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MICROLab – Vinegar Titration on Paper

In this inquiry lab, students use a paper microfluidic device to measure the acetic acid content of vinegar.   

By Marya Lieberman, Kimberley Frederick, Vincent Remcho, and Renee Cole

Description:  The titrator consists of 13 paper squares separated by hydrophobic wax barriers;  the back of the titrator is also hydrophobic.  Each square is loaded with 50 microliters of NaOH solution of a different concentration (indicated on the titrator).  The challenge to the student is to use this device to determine the acetic acid concentration of vinegar.  This experiment relies on familiar stoichiometry and dilution calculations, but it’s conceptually different from glassware titrations that students may have encountered previously, and students must design their procedures thoughtfully to get good data.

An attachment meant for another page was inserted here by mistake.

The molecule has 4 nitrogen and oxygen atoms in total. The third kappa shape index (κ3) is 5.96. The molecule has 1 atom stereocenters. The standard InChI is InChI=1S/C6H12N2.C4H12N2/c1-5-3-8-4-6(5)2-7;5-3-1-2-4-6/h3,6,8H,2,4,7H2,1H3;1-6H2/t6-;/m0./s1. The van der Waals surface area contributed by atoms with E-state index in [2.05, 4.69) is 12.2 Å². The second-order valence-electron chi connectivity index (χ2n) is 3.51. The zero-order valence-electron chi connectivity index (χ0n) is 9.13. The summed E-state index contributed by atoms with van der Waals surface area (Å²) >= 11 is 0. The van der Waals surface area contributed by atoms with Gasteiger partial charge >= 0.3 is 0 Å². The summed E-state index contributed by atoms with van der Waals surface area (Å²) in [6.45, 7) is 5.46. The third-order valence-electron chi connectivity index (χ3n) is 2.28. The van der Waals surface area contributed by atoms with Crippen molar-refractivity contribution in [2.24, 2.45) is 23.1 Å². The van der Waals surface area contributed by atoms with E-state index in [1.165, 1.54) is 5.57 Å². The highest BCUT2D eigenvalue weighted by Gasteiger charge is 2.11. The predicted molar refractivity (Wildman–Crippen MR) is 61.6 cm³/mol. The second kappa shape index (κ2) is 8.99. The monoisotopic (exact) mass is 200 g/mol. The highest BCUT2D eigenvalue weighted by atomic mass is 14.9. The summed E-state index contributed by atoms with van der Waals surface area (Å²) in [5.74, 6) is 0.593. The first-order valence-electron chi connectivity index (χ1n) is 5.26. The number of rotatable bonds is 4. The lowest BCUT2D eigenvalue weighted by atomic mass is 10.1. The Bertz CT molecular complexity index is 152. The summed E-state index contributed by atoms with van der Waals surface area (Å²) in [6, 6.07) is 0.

The lab is set up so students must think through their approach and make decisions about how to perform the experiment and analyze the data.  Students must calibrate the volume delivered from their pipet.  There are multiple ways to do this (eg, filling a known volume whilst counting drops delivered, or weighing the drops with an inexpensive mg balance).  A consultation with the vinegar label and a quick calculation will show that a reasonable number of drops delivered to each square will totally overwhelm the quantities of OH- available–this means that the vinegar must be diluted before analysis. There are different experimental approaches for using the pH paper to find the endpoint. The titrator is discontinuous, but multiple measurements can be used to get a more accurate estimate for the concentration of the vinegar.

Materials: Each student will need 4-6 titrators, a pipet (could be a Beral pipet or a fixed-volume 20 ul micropipetor), and 4-6 sheets of pH paper with universal indicator (pH 1-12 works well).  Any type of vinegar can be used. 

If you have access to a Xerox ColorQube or similar wax printer, you can print your own titrators from this print file:

You can request printed sheets of titrators from the MICRO team via this form:

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